In this Article
- What are vitamins?
- Vitamin A
- Vitamin B1
- Vitamin B2
- Vitamin B3
- Vitamin B6
- Vitamin B12
- Vitamin C
- Vitamin D
- Vitamin E
- Vitamin K
Vitamin B1 is most commonly known as thiamin. It is involved in numerous body functions, including metabolism of carbohydrates, assisting with muscle functioning, producing hydrochloric acid, and assisting with nervous system functioning. A deficiency can cause weakness, fatigue, nerve damage, and psychosis. When the deficiency becomes severe, it causes a disease known as beriberi. There are many foods that provide thiamin so it's easy to get enough from your diet. Some of these foods are beans, pork, fortified cereal, and enriched rice.
The following is the RDA for thiamin:
|1-3 years||0.5 mg||0.5 mg|
|4-8 years||0.6 mg||0.6 mg|
|9-13 years||0.9 mg||0.9 mg|
|14-18 years||1.2 mg||1.0 mg|
|19+ years||1.2 mg||1.1 mg|
|All ages||1.4 mg||1.4 mg|
Vitamin B2 is most commonly known as riboflavin. It is needed for converting food to energy, to work as an antioxidant by scavenging damaging free radicals, and to convert vitamin B6 and folate into active forms. Most people meet their needs with a balanced diet. Good sources of riboflavin are milk, spinach, fortified cereal, eggs, and green vegetables. You can be deficient in riboflavin when you don't consume enough riboflavin, but other things that can cause a deficiency are malabsorption syndromes, chronic diarrhea, long-term use of barbiturates, peritoneal dialysis, and alcoholism. The symptoms of a riboflavin deficiency are fatigue, skin irritations, cracks and sores around the corner of the mouth, and sensitivity to light.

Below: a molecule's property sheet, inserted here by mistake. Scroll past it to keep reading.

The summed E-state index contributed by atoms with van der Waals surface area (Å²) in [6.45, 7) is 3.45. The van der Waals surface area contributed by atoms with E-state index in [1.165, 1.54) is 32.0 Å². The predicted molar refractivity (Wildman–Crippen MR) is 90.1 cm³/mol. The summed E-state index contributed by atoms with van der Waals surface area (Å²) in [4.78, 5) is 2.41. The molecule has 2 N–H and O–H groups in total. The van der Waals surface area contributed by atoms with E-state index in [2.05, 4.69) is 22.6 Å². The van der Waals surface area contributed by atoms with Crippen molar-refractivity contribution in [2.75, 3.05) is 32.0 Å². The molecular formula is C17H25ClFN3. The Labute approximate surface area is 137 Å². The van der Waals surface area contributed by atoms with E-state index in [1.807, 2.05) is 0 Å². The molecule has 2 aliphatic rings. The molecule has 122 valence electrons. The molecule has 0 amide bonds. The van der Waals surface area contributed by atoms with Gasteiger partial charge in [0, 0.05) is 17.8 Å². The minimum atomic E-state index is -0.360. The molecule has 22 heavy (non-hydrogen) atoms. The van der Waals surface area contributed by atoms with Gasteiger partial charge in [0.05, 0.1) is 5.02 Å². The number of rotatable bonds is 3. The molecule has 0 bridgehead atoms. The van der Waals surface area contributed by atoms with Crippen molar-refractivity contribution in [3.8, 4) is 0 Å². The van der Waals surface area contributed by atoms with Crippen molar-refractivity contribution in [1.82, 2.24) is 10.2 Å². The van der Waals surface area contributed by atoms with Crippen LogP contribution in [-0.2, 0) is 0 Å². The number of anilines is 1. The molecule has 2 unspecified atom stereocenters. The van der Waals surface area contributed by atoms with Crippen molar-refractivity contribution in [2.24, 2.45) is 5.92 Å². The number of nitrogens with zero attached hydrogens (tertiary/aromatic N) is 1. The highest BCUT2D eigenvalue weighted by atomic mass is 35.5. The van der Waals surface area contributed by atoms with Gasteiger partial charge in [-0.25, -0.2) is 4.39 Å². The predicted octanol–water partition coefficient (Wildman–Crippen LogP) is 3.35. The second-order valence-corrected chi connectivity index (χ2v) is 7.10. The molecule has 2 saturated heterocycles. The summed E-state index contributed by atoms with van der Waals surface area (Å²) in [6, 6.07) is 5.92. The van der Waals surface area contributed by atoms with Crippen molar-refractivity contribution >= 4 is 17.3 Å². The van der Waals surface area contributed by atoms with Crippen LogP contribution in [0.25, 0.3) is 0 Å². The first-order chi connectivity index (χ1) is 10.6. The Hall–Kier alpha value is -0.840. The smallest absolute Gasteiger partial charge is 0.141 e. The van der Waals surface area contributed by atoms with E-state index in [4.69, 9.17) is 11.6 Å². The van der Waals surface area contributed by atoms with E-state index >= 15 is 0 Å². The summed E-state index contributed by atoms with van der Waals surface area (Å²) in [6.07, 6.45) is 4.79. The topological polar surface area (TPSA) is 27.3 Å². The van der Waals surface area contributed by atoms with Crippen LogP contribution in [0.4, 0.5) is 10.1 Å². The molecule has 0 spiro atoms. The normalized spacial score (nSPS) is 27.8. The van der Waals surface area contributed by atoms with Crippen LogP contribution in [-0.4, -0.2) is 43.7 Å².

The following is the RDA for riboflavin:
|1-3 years||0.5 mg||0.5 mg||N/A||N/A|
|4-8 years||0.6 mg||0.6 mg||N/A||N/A|
|9-13 years||0.9 mg||0.9 mg||N/A||N/A|
|14-18 years||1.3 mg||1.0 mg||1.4 mg||1.6 mg|
|19 + years||1.3 mg||1.1 mg||1.4 mg||1.6 mg|
Next: Vitamin B3
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